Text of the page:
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Horse Summit addresses cruelty and neglect

Published: 2/25/2011
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By Michelle Hirshberg

In  January, I had the opportunity to attend the first annual New England Horse Summit, an event sponsored by the Massachusetts Society for the Prevention of Cruelty to Animals, the New England Federation of Humane Societies and the Cummings School of Veterinary Medicine at Tufts University.  The summit was hosted by the MSPCA at Nevins Farm in Methuen, MA.
The purpose of the summit was to create an environment that would attract a group of like-minded people interested in the welfare and rescue of horses in New England.  The MSPCA donated the use of their beautiful dog-training facility and indoor arena, so over 75 people could attend. 

The group consisted of animal control officers, humane agents, several rescue group representatives, veterinarians and state horse alliances, such as Maine Equine Welfare Alliance from throughout New England.  I attended as a MEWA representative along with Michelle Melaragno, MEWA’s Chair.
The first day was made up of a series of scheduled presentations.  After the initial registration and introductions, veterinarian Rebecca Remillard gave a very informative presentation on Re-feeding Neglected Horses.
She discussed in detail how important it is to understand what is going on metabolically when feeding a starved horse. Many things must be taken into consideration before beginning a re-feeding program.  A physical exam should be performed to determine BCS (body condition score), body weight, condition of teeth, feet, age and reproductive status.  
Some questions one must ask:
Are there any concurrent metabolic diseases such as Cushing’s disease, diabetes, parasitic infestation, or respiratory conditions?
 Are there signs of diarrhea or skin problems?
Is water available? A horse cannot eat if he has no access to water.  
If a horse’s BCS is below 2.5, it is essential to introduce food very carefully. Grain should not be fed and hay should be fed in very small amounts in several feedings a day.  In 3-5 days without food, a horse’s bowel tissue becomes thin and could rupture if too much food is introduced too quickly. Re-feeding syndrome is a metabolic tightrope and should be done under the direction of a veterinarian for those who are inexperienced.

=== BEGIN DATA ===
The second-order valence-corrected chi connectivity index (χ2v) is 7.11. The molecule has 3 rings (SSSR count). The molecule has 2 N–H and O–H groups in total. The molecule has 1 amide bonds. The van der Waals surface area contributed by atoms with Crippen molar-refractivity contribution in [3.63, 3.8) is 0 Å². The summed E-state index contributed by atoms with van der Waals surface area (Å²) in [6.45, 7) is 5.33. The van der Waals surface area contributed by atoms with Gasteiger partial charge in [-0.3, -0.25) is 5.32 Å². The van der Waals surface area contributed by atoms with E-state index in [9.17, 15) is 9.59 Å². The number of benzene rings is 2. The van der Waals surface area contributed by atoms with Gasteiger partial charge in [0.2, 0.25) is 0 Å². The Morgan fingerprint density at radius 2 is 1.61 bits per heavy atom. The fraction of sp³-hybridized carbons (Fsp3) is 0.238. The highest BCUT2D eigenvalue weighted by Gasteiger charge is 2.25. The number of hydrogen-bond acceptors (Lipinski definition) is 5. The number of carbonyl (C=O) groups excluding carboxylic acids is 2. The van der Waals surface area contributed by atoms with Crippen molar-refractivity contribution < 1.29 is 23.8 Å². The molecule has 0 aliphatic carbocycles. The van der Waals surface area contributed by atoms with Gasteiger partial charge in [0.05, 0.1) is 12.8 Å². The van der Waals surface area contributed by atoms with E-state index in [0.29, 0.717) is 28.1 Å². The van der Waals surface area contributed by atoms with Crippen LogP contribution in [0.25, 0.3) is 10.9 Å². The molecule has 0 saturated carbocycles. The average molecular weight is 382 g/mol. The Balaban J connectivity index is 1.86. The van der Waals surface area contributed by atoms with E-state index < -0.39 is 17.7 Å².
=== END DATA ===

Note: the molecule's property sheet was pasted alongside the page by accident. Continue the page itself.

The next presentation was a lecture and hands-on training given by Roger Lauze, the Equine Rescue & Training Coordinator for the MSPCA Equine Center.
The Body Condition Scoring System was developed by Don Henneke 25 years ago at Texas A & M University. The system is a 10 level evaluation which allows a horse’s body condition to be assessed by examining six areas of the body where fat tends to accumulate.  These areas are the neck, the withers, the crease along the spine, the tail head and the area just behind the shoulder.   Level 1 would indicate extremely thin and level 10 would indicate positively obese.  The system is invaluable in that it provides professionals and individual horse owners the ability to evaluate a horse objectively.
Roger Lauze also gave an entertaining and informative presentation on the Equine Ambulance Program at the MSPCA. The program was founded in 1868 and has evolved into one of the finest services in equine emergency response and rescue.  We watched and even participated in a demonstration on how to place a downed horse on a rescue glide and move the glide and horse into a trailer.
The horse on the glide was plastic and weighed about 600 pounds, but we got the idea!
Two of the MSPCA’s law enforcement agents spoke about some of their investigative experiences when responding to complaints.  They stressed how important it is to stay neutral and non-combative when dealing with negligent horse owners.  The goal is to make an attempt to work with people initially, because in some cases, education is more effective than confrontation.